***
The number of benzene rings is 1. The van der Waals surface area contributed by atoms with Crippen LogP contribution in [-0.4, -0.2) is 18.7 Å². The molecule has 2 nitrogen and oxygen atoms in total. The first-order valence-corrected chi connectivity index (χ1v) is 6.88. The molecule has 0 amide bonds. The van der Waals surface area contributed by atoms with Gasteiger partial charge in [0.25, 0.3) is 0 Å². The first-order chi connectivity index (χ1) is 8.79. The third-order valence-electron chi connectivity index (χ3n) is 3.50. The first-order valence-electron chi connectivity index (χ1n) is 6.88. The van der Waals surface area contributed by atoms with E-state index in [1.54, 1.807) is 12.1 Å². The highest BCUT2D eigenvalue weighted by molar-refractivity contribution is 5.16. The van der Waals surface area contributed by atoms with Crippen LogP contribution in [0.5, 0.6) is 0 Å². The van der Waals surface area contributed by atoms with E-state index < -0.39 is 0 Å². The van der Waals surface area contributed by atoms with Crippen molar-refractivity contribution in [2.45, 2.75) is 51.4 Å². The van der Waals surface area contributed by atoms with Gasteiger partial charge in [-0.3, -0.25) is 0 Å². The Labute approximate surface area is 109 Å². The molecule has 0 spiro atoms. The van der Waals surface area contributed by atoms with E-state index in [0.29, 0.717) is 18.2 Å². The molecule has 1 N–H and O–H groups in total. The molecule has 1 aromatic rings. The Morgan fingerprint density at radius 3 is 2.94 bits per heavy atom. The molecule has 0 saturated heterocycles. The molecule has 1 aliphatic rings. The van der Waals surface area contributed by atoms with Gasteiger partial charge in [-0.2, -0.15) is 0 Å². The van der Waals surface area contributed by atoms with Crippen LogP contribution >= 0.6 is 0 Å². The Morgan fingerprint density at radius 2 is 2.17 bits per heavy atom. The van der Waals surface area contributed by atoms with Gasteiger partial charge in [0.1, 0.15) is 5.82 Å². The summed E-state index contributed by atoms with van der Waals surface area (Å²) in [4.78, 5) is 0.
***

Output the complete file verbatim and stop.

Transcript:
The number of benzene rings is 1. The van der Waals surface area contributed by atoms with Crippen LogP contribution in [-0.4, -0.2) is 18.7 Å². The molecule has 2 nitrogen and oxygen atoms in total. The first-order valence-corrected chi connectivity index (χ1v) is 6.88. The molecule has 0 amide bonds. The van der Waals surface area contributed by atoms with Gasteiger partial charge in [0.25, 0.3) is 0 Å². The first-order chi connectivity index (χ1) is 8.79. The third-order valence-electron chi connectivity index (χ3n) is 3.50. The first-order valence-electron chi connectivity index (χ1n) is 6.88. The van der Waals surface area contributed by atoms with E-state index in [1.54, 1.807) is 12.1 Å². The highest BCUT2D eigenvalue weighted by molar-refractivity contribution is 5.16. The van der Waals surface area contributed by atoms with Crippen LogP contribution in [0.5, 0.6) is 0 Å². The van der Waals surface area contributed by atoms with E-state index < -0.39 is 0 Å². The van der Waals surface area contributed by atoms with Crippen molar-refractivity contribution in [2.45, 2.75) is 51.4 Å². The van der Waals surface area contributed by atoms with Gasteiger partial charge in [-0.3, -0.25) is 0 Å². The Labute approximate surface area is 109 Å². The molecule has 0 spiro atoms. The van der Waals surface area contributed by atoms with E-state index in [0.29, 0.717) is 18.2 Å². The molecule has 1 N–H and O–H groups in total. The molecule has 1 aromatic rings. The Morgan fingerprint density at radius 3 is 2.94 bits per heavy atom. The molecule has 0 saturated heterocycles. The molecule has 1 aliphatic rings. The van der Waals surface area contributed by atoms with Gasteiger partial charge in [-0.2, -0.15) is 0 Å². The van der Waals surface area contributed by atoms with Crippen LogP contribution >= 0.6 is 0 Å². The Morgan fingerprint density at radius 2 is 2.17 bits per heavy atom. The van der Waals surface area contributed by atoms with Gasteiger partial charge in [0.1, 0.15) is 5.82 Å². The summed E-state index contributed by atoms with van der Waals surface area (Å²) in [4.78, 5) is 0.